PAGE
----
Why Everyone Needs Cheesecloth in Their Kitchen (Even If You Never Make Cheese)

updated Sep 17, 2020
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soft cheese on cheese cloth
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I like to think of myself as a pretty scrappy home cook. I’ve practically memorized every baking substitution there is, I successfully once opened a can of tomatoes with a metal spoon (although I wouldn’t recommend it), and I’ve never even used real pie weights before.

But there are certain kitchen items where only the real deal will do, no matter how inventive you are. Cheesecloth tops that list. It’s not ideal to start a project, only to realize you’re out of cheesecloth and have to stop midway through. Much better to just always have some around.

Now, if you’re wondering if I spend all day separating curds and whey, the answer is … of course not! There are so many other uses for cheesecloth beyond cheese. Here are a few of my favorites.

The 5 Major Ways I Use Cheesecloth in My Kitchen

  1. Straining cold brew: In the summertime, I pull out my cheesecloth to make homemade cold brew. No, a fine mesh strainer won’t do, unless you want gritty pieces of coffee bean in your iced cuppa.
  2. Flavoring soup: In the fall, I use cheesecloth to wrap Parmesan rinds for soup. I add a cheesecloth-wrapped rind to pretty much any soup I make — it adds loads of savory flavor, and the cloth keeps the rind from melting into stringy bits. Cheesecloth is also useful for straining homemade stock (it’s the secret to my crystal-clear vegetable stock for matzo ball soup), and also for wrapping up a bouquet garni.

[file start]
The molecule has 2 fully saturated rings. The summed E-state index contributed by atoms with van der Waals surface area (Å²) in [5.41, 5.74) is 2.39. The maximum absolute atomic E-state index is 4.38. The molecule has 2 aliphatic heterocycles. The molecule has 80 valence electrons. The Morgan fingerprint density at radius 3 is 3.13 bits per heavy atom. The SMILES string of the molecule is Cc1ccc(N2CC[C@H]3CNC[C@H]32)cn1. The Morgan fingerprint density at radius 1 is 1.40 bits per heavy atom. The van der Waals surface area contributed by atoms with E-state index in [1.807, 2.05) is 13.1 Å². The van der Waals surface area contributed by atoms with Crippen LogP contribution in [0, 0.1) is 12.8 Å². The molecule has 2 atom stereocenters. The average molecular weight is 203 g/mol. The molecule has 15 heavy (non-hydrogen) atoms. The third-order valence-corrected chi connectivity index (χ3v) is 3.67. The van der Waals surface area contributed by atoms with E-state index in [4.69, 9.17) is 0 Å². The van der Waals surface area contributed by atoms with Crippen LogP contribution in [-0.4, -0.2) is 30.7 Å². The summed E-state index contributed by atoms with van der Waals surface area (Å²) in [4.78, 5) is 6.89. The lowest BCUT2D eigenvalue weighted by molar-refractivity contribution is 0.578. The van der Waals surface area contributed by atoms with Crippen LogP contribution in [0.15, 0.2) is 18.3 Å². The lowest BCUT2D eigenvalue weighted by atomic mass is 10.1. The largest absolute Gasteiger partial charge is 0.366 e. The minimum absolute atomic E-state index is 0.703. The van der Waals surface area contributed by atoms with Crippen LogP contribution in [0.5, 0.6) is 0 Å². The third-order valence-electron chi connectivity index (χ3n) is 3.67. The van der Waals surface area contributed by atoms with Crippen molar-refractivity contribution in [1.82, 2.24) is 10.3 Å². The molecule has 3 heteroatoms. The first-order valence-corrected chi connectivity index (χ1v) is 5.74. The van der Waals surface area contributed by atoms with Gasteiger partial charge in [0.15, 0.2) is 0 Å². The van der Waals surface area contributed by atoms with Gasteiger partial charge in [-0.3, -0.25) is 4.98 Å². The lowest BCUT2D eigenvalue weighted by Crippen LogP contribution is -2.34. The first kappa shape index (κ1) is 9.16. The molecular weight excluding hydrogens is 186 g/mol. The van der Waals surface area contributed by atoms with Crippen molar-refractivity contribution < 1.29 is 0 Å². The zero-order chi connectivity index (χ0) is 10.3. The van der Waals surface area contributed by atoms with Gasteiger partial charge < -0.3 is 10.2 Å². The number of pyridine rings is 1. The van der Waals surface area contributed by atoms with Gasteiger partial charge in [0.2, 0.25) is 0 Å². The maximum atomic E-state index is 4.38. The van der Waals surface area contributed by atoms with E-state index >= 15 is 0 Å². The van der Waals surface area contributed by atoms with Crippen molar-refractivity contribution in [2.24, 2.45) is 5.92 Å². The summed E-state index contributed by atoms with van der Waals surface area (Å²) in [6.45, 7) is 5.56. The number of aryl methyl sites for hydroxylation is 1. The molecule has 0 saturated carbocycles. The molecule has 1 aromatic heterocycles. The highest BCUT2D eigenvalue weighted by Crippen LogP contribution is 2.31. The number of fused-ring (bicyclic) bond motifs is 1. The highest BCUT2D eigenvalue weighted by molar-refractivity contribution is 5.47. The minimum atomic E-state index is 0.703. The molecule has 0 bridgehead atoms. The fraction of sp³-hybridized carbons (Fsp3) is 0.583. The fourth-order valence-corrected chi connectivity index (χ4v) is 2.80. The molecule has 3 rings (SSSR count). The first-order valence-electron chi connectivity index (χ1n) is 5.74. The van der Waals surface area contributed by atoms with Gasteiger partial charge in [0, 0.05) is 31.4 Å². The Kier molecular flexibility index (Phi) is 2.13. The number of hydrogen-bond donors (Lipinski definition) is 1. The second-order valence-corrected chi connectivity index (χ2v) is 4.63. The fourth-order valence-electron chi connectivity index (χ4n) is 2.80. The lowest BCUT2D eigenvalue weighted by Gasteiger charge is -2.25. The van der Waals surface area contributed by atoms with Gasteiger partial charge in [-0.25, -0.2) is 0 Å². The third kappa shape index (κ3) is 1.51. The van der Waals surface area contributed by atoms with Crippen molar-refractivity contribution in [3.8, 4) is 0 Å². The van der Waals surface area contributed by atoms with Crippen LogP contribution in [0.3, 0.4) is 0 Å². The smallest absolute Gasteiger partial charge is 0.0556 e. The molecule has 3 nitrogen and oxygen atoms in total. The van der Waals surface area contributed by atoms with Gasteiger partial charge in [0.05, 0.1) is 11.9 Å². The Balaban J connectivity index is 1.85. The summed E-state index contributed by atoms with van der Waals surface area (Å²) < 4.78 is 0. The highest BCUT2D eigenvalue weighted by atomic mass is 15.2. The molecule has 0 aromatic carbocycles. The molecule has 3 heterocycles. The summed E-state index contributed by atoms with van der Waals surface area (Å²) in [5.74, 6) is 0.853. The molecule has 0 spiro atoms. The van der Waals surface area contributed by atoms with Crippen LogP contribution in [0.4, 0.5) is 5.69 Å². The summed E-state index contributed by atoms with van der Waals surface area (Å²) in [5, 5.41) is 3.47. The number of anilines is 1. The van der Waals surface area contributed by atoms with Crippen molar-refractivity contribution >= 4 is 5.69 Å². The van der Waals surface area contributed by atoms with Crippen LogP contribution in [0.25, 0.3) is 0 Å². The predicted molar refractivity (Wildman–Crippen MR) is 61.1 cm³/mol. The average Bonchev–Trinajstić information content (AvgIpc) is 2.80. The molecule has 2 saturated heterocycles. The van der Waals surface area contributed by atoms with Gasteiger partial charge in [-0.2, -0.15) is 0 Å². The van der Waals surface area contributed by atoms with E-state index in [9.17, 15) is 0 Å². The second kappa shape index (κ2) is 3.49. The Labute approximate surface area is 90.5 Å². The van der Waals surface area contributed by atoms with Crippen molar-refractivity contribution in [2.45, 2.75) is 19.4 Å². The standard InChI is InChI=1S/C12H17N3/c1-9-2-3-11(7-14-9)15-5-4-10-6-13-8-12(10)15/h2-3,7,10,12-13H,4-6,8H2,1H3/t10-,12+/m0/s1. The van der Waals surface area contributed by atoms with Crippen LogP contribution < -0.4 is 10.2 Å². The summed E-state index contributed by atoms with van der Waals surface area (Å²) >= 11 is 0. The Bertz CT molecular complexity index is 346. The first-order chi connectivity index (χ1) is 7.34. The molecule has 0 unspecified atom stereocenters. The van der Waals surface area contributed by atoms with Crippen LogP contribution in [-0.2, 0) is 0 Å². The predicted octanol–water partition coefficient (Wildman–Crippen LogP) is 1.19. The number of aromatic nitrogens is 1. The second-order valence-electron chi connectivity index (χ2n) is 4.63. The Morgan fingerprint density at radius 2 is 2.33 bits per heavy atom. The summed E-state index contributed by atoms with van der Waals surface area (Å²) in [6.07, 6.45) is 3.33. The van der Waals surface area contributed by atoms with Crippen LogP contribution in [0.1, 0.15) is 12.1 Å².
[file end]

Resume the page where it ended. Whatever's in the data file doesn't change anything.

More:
3. Thickening yogurt: Sometimes I need Greek yogurt but only have regular yogurt on hand. Thanks to my handy cheesecloth, I can easily strain it into thick and creamy goodness — perfect for tzatziki sauce or folding into frittatas. Strain it even further, and you get labneh!
  4. Dusting powdered sugar: Forget frosting or fondant. The easiest way to decorate a cake is with a dusting of powdered sugar (or cocoa powder). If you don’t have a sifter, fill a cup with powdered sugar, secure cheesecloth on top with a rubber band, and get to dusting.
  5. Cleaning: Cheesecloth is lint-free, which means it’s great for cleaning dirty windows, streaky mirrors, and fingerprint-y stainless steel appliances.

Now it’s your turn: How do you use cheesecloth in your kitchen?